Monday, 5 September 2016


Root cuttings are most effective if taken when plants are dormant, usually between November and February. This timing maximizes the stored energy in the roots and minimizes the stress on the parent plant. Once a plant breaks bud in the spring, energy begins to move out of the roots and into the plant, reducing the effectiveness of root cuttings. I also make sure the parent plant is well hydrated and was not under drought stress when it went dormant before I take any cuttings.

When collecting roots on smaller plants, such as perennials, I find it easier to simply lift them in their entirety. For shrubs, I unearth some of the roots on one side of the plant, digging in close proximity to the base to ensure I find roots belonging to the right plant. I then trace them out from the plant until I have a suffi­cient length to take several cuttings.

Choose roots that are pencil thick

Shrub roots can get quite large and woody, but the best ones for cuttings are those approximately as thick as a pencil. These are young, vigorous roots that are more likely to send up new shoots. With perennial roots, thicker is better. I use a sharp pair of secateurs to make a straight cut at the end of the root closest to the parent plant. At the far end, I make a diagonal cut. This helps me maintain the root’s original orientation, critical to the production of new roots and shoots. I always avoid cutting off more than one-third of the roots because this may eliminate too much of the plant’s stored energy.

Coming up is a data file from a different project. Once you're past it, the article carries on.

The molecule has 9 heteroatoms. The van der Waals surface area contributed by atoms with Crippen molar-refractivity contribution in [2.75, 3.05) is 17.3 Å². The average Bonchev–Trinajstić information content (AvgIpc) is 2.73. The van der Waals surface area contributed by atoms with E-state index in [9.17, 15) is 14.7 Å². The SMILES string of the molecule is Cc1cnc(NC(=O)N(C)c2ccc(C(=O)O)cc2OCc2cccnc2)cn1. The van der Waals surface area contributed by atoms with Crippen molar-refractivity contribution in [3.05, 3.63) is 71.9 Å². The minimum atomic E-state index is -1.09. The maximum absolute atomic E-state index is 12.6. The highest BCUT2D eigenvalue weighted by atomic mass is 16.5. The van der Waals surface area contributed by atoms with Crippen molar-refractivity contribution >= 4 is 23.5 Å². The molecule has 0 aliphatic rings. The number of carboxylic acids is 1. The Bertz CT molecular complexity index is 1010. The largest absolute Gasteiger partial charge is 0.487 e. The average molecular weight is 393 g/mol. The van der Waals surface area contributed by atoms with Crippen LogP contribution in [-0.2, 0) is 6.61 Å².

I then take the long pieces of root I removed and cut them into sections 3 to 6 inches long, making sure to cut the ends closest to the plant straight and the ends farthest from the plant at an angle. The optimal length is 3 to 6 inches because it ensures that there is enough energy in the cutting and, in some cases, enough dormant buds to produce roots and shoots.

After taking the cuttings, I replant the mother plant or cover the exposed roots Then I water the area thoroughly to remove large air pockets in the soil and settle the roots back into their home.
Article written by: Hunter Stubbs